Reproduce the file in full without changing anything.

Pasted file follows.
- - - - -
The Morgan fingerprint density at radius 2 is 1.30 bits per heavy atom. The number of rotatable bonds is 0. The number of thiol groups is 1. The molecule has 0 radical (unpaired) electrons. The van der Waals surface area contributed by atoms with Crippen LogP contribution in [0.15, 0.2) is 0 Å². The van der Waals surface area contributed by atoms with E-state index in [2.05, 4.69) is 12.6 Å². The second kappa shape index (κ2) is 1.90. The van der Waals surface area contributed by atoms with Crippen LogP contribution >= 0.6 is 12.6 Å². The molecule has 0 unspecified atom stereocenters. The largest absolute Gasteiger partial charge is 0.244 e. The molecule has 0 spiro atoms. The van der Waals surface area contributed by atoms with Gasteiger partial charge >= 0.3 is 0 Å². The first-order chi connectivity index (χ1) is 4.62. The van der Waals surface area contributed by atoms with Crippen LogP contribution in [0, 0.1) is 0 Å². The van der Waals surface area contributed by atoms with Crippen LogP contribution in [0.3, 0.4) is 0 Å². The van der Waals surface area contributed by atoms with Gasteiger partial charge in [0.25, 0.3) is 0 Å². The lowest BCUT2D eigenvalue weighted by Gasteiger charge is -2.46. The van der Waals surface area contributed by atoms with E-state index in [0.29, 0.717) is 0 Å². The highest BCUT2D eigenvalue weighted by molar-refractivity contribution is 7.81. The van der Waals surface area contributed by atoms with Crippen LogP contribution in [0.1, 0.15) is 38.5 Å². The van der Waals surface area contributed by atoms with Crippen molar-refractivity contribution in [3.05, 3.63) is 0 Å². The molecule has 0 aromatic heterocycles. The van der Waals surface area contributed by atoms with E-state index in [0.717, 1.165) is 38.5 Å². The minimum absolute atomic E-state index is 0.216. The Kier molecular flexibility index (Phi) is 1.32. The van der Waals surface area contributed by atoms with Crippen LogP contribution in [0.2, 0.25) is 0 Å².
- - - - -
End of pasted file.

The Morgan fingerprint density at radius 2 is 1.30 bits per heavy atom. The number of rotatable bonds is 0. The number of thiol groups is 1. The molecule has 0 radical (unpaired) electrons. The van der Waals surface area contributed by atoms with Crippen LogP contribution in [0.15, 0.2) is 0 Å². The van der Waals surface area contributed by atoms with E-state index in [2.05, 4.69) is 12.6 Å². The second kappa shape index (κ2) is 1.90. The van der Waals surface area contributed by atoms with Crippen LogP contribution >= 0.6 is 12.6 Å². The molecule has 0 unspecified atom stereocenters. The largest absolute Gasteiger partial charge is 0.244 e. The molecule has 0 spiro atoms. The van der Waals surface area contributed by atoms with Gasteiger partial charge >= 0.3 is 0 Å². The first-order chi connectivity index (χ1) is 4.62. The van der Waals surface area contributed by atoms with Crippen LogP contribution in [0, 0.1) is 0 Å². The van der Waals surface area contributed by atoms with Crippen LogP contribution in [0.3, 0.4) is 0 Å². The van der Waals surface area contributed by atoms with Gasteiger partial charge in [0.25, 0.3) is 0 Å². The lowest BCUT2D eigenvalue weighted by Gasteiger charge is -2.46. The van der Waals surface area contributed by atoms with E-state index in [0.29, 0.717) is 0 Å². The highest BCUT2D eigenvalue weighted by molar-refractivity contribution is 7.81. The van der Waals surface area contributed by atoms with Crippen LogP contribution in [0.1, 0.15) is 38.5 Å². The van der Waals surface area contributed by atoms with Crippen molar-refractivity contribution in [3.05, 3.63) is 0 Å². The molecule has 0 aromatic heterocycles. The van der Waals surface area contributed by atoms with E-state index in [0.717, 1.165) is 38.5 Å². The minimum absolute atomic E-state index is 0.216. The Kier molecular flexibility index (Phi) is 1.32. The van der Waals surface area contributed by atoms with Crippen LogP contribution in [0.2, 0.25) is 0 Å².